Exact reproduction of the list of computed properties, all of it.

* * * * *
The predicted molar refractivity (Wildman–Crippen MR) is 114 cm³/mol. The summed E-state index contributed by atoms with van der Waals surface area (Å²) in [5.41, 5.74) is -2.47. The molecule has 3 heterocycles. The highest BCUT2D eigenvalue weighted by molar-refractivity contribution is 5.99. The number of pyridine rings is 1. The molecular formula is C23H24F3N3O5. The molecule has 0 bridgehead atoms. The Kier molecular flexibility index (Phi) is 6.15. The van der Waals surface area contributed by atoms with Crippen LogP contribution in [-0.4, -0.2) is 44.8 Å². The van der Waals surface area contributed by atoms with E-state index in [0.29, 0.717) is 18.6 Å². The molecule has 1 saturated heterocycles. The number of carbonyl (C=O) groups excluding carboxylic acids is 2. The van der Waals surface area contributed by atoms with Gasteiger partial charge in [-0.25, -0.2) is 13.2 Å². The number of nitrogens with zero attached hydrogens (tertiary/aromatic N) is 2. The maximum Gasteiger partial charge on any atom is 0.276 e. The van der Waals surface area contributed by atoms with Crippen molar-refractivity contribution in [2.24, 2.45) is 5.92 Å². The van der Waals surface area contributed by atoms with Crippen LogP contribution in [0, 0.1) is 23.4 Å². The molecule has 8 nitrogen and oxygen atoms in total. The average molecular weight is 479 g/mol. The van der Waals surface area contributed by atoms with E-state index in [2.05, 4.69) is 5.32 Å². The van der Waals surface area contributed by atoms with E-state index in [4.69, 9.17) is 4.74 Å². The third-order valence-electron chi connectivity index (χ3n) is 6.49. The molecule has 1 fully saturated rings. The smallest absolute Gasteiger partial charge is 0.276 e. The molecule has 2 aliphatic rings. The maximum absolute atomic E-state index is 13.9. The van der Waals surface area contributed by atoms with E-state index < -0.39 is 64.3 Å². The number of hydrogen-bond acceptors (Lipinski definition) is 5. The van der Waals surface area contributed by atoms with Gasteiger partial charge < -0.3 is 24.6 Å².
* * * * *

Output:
The predicted molar refractivity (Wildman–Crippen MR) is 114 cm³/mol. The summed E-state index contributed by atoms with van der Waals surface area (Å²) in [5.41, 5.74) is -2.47. The molecule has 3 heterocycles. The highest BCUT2D eigenvalue weighted by molar-refractivity contribution is 5.99. The number of pyridine rings is 1. The molecular formula is C23H24F3N3O5. The molecule has 0 bridgehead atoms. The Kier molecular flexibility index (Phi) is 6.15. The van der Waals surface area contributed by atoms with Crippen LogP contribution in [-0.4, -0.2) is 44.8 Å². The van der Waals surface area contributed by atoms with E-state index in [0.29, 0.717) is 18.6 Å². The molecule has 1 saturated heterocycles. The number of carbonyl (C=O) groups excluding carboxylic acids is 2. The van der Waals surface area contributed by atoms with Gasteiger partial charge in [-0.25, -0.2) is 13.2 Å². The number of nitrogens with zero attached hydrogens (tertiary/aromatic N) is 2. The maximum Gasteiger partial charge on any atom is 0.276 e. The van der Waals surface area contributed by atoms with Crippen molar-refractivity contribution in [2.24, 2.45) is 5.92 Å². The van der Waals surface area contributed by atoms with Crippen LogP contribution in [0, 0.1) is 23.4 Å². The molecule has 8 nitrogen and oxygen atoms in total. The average molecular weight is 479 g/mol. The van der Waals surface area contributed by atoms with E-state index in [2.05, 4.69) is 5.32 Å². The van der Waals surface area contributed by atoms with E-state index in [4.69, 9.17) is 4.74 Å². The third-order valence-electron chi connectivity index (χ3n) is 6.49. The molecule has 1 fully saturated rings. The smallest absolute Gasteiger partial charge is 0.276 e. The molecule has 2 aliphatic rings. The maximum absolute atomic E-state index is 13.9. The van der Waals surface area contributed by atoms with E-state index < -0.39 is 64.3 Å². The number of hydrogen-bond acceptors (Lipinski definition) is 5. The van der Waals surface area contributed by atoms with Gasteiger partial charge < -0.3 is 24.6 Å².